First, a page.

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Saturday, June 23, 2007

Know your drugs - understanding the Tour de France

OK, we promise that when the race starts, we'll start focusing on the cyclists and give you detailed analysis and discussion about the riders in the race. Then we'll talk about why Vinokourov is better on the shorter climbs than the longer ones, why Boonen is such a great sprinter and why the guys who time-trial well are often nowhere to be seen on the climbs.

But for today, in keeping with our previous post on drugs, we thought we'd give you the scientific low-down (in every day language) on what the drugs that have been in the news actually do. In otherwords, in keeping with our quest on The Science of Sport, we aim to explain the HOW and WHY? behind sports performance. And unfortunately, that includes drugs and doping.

So we look here at two commonly used drugs, both of which have been in the news quite heavily in the recent past.

1) EPO

EPO, short for erythropoeitin, is a hormone that is normally produced by the kidneys. It then has its effect on the bone marrow, which produces more red blood cells. So the effect of injecting synthetic EPO is to increase the body's natural production of red blood cells. Why would you want to do this? Well, the theory is that the red blood cells, which carry oxygen, are an important determinant of performance ability. That's because the oxygen is required by the muscles and the theory for fatigue during exercise is that if your muscles do not get sufficient oxygen, they rapidly fatigue. Connecting the dots, you get the logic that if you can increase the body's oxygen carrying capacity, you increase the ability to exercise before fatiguing.

And this is probably correct, but it might be a little over simplified. Why, for example, does EPO have it's greatest effects during endurance exercise like a Tour stage, where the cyclist is not really riding very close to their aerobic limit? In otherwords, if EPO was improving performance by increasing oxygen delivery to the muscle, then it would be most effective in the event where oxygen delivery is the potentially limiting factor. And when is oxygen potentially limiting? During shorter, higher intensity exercise, like 1500 m running events, perhaps up to about 15 minutes of exercise. Longer than this, and oxygen supply is not really limiting. So anyone who's ever ridden for 5 hours will tell you that you never really hit that limit, because you don't exercise near your maximum level. So we believe that EPO must have some other effect in addition to the one it has on the blood and oxygen levels.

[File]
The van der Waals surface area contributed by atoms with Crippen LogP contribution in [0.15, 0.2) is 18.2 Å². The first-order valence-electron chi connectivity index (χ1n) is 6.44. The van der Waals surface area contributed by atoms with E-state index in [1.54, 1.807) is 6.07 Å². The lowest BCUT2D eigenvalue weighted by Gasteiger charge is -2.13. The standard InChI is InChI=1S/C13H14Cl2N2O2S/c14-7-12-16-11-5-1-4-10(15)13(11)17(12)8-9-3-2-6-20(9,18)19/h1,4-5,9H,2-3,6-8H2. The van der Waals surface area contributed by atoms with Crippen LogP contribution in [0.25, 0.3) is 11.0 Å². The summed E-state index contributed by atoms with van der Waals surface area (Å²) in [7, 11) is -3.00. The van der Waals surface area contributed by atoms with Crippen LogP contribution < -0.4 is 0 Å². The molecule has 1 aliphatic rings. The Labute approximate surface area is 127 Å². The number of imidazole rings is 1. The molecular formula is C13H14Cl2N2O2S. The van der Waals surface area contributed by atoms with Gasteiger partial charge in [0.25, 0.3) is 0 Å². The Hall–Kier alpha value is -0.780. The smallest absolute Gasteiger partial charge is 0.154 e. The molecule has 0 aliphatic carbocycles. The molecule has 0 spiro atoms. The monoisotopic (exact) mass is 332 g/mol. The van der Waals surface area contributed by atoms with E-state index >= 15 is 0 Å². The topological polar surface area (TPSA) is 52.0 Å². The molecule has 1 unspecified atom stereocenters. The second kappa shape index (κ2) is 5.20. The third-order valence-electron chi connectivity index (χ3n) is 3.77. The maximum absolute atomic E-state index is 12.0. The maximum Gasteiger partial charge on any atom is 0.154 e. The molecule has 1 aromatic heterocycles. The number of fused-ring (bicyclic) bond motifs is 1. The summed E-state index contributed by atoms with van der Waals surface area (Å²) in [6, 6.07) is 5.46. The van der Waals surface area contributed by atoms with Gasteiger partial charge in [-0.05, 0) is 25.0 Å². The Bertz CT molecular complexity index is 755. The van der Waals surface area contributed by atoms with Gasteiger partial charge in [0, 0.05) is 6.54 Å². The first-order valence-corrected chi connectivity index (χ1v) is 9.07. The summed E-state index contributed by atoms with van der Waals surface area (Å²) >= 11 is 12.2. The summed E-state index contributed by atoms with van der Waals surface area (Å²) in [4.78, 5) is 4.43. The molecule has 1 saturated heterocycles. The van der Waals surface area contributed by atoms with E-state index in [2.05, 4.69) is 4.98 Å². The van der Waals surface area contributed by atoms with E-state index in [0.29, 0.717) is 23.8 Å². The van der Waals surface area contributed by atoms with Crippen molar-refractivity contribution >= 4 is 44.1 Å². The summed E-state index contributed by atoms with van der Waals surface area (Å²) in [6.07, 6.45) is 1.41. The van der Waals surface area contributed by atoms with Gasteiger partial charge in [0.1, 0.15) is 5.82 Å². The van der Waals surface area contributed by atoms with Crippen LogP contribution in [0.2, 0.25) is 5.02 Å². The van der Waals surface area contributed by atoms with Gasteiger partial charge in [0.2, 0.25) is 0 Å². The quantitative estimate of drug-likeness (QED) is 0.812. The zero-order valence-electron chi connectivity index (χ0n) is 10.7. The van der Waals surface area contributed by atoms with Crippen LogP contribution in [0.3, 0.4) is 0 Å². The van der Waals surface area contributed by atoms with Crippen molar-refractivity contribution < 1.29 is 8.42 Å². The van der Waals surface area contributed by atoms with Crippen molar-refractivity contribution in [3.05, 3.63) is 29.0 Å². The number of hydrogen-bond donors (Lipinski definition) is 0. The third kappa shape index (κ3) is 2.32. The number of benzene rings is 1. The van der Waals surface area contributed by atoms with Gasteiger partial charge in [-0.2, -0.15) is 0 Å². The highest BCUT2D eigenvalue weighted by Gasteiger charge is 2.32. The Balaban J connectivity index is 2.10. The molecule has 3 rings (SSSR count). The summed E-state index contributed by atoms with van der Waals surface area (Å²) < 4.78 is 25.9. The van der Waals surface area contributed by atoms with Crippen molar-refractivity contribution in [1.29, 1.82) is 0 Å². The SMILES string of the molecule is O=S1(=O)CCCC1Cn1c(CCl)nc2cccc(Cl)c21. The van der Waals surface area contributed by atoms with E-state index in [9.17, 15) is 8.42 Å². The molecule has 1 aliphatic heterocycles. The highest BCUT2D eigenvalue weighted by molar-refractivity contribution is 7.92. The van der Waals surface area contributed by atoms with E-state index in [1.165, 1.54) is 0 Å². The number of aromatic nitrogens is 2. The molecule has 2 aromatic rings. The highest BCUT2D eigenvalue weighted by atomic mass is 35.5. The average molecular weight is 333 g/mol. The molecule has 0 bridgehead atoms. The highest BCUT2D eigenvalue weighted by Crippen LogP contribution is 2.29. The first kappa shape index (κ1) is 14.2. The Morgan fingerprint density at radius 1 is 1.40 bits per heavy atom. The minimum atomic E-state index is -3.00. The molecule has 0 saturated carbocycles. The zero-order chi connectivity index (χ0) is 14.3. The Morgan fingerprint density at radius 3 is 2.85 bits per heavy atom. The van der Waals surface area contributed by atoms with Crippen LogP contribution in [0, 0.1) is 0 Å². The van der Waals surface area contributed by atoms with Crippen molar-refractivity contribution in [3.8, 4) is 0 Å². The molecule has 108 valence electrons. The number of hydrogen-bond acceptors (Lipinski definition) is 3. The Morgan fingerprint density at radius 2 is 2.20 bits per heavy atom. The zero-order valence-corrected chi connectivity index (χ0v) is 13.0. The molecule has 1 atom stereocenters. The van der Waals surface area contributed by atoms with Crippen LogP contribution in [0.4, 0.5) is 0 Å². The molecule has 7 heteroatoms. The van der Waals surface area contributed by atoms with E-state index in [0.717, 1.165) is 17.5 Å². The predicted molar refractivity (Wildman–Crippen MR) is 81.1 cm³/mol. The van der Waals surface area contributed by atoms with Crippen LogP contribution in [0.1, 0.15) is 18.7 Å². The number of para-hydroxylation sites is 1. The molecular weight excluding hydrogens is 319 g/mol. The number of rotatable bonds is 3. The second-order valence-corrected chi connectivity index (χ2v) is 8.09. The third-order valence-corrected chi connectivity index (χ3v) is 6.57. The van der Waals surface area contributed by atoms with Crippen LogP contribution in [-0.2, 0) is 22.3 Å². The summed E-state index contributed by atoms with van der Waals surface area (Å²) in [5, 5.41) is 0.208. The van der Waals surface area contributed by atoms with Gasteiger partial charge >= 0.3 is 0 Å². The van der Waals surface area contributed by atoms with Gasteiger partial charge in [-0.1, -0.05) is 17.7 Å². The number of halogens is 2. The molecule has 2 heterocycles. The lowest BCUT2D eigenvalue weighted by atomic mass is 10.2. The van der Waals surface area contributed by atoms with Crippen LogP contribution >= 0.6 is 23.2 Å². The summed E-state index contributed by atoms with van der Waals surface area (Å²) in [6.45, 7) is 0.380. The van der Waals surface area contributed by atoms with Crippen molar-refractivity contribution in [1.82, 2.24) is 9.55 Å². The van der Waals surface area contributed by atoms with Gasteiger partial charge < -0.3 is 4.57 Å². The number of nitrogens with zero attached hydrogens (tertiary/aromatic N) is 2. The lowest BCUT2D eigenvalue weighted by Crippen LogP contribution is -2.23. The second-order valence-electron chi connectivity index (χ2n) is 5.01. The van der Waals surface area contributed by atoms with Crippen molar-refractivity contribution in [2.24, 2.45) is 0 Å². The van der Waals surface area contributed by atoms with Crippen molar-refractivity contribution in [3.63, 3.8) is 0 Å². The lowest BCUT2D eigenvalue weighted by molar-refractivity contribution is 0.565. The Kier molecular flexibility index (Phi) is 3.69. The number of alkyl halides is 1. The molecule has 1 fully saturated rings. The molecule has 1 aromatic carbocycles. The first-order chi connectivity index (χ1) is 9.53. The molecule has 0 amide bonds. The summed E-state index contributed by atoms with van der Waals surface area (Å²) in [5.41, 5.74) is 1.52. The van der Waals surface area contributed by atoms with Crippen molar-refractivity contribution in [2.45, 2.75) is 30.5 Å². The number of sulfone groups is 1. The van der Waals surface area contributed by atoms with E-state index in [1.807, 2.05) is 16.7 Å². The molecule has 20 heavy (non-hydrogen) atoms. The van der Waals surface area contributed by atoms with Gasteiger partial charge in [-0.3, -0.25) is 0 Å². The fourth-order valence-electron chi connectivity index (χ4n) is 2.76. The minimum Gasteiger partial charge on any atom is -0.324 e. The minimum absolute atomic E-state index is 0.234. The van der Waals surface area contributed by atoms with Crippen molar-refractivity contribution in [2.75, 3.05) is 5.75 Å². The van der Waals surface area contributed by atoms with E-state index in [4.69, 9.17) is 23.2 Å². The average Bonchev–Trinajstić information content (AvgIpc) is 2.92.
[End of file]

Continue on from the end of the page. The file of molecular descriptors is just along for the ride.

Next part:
Bottom line though - EPO works, and so that's why cyclists use it. The problem is that the more red blood cells you have, the thicker the blood becomes - it becomes more viscous. Imagine adding flour to a mixture of milk and water when you are baking. Eventually it gets so thick that it's difficult to mix. The heart has to do the 'mixing' for the blood and so if the red blood cell count is too high, then the heart has to work harder. There was a spate of sudden deaths during the night in young, fit European cyclists about 5 years ago - these were all rumoured to be linked to EPO use, because the cyclist's hearts were just not able to pump the blood anymore.

I once saw the most chilling quote in a book - it spoke of how some cyclists would actually set their alarms to go off a few times a night, and they would then wake up, cycle for 10 minutes on the indoor rollers and then go back to bed. The idea was that they would increase the heart rate and 'protect' the heart from having to pump too much per contraction. The quote was that "Cyclists would live to ride during the day, and then ride to stay alive at night".

EPO has now become much easier to detect, though there are of course still problems. However, i suspect that there are other, similar but undetectable drugs being used. Remember the BALCO scandal of five years ago? Just because someone has not tested positive does not mean they are not using - some drugs are created specifically to ensure that they are not detectable. So I think there may well be drugs out there that will be discovered in maybe 10 years, but which are improving performance now.

2) Testosterone

The second drug we look at is the male sex hormone, testosterone. This was a super famous drug in the 1980's, when, together with similar anabolic drugs, it became widely used by sprinters and field athletes, particularly those from East Germany and other Eastern Bloc countries (where many of these synthetic hormones were created). In general, anything ending in -one or -ol is an anabolic, used by athletes to increase muscle mass and promote recovery. Ben Johnson famously broke the 100 m world record in Seoul 1988, only to be stripped of the title and record for use of Stanozolol, an anabolic steroid.

More recently, testosterone hit the news after Floyd Landis tested positive after the 2006 Tour, specifically a stage where he heroically clawed back a huge deficit to claim the yellow jersey.

Testosterone, as we've said, is an anabolic agent, which increases muscle mass when used in conjuction with training. So why would a cyclist in the Tour de France wish to use it? For one thing, cyclists need to be small, so that they can climb 10% gradients on mountain passes without having to haul too much mass up the climb. Secondly, testosterone is used best over long periods, in conjuction with training. It would have little effect when used once.

So either we have an anomaly, or perhaps Landis (and others, perhaps?) are using it every day, but not being detected. It's important to remember that one is only picked up if the ratio of testosterone to another hormone, epitestosterone exceeds 4, then they do further investigation. So it's possible to use both testosterone and epitestosterone in the right amounts and never be picked up by this screening process.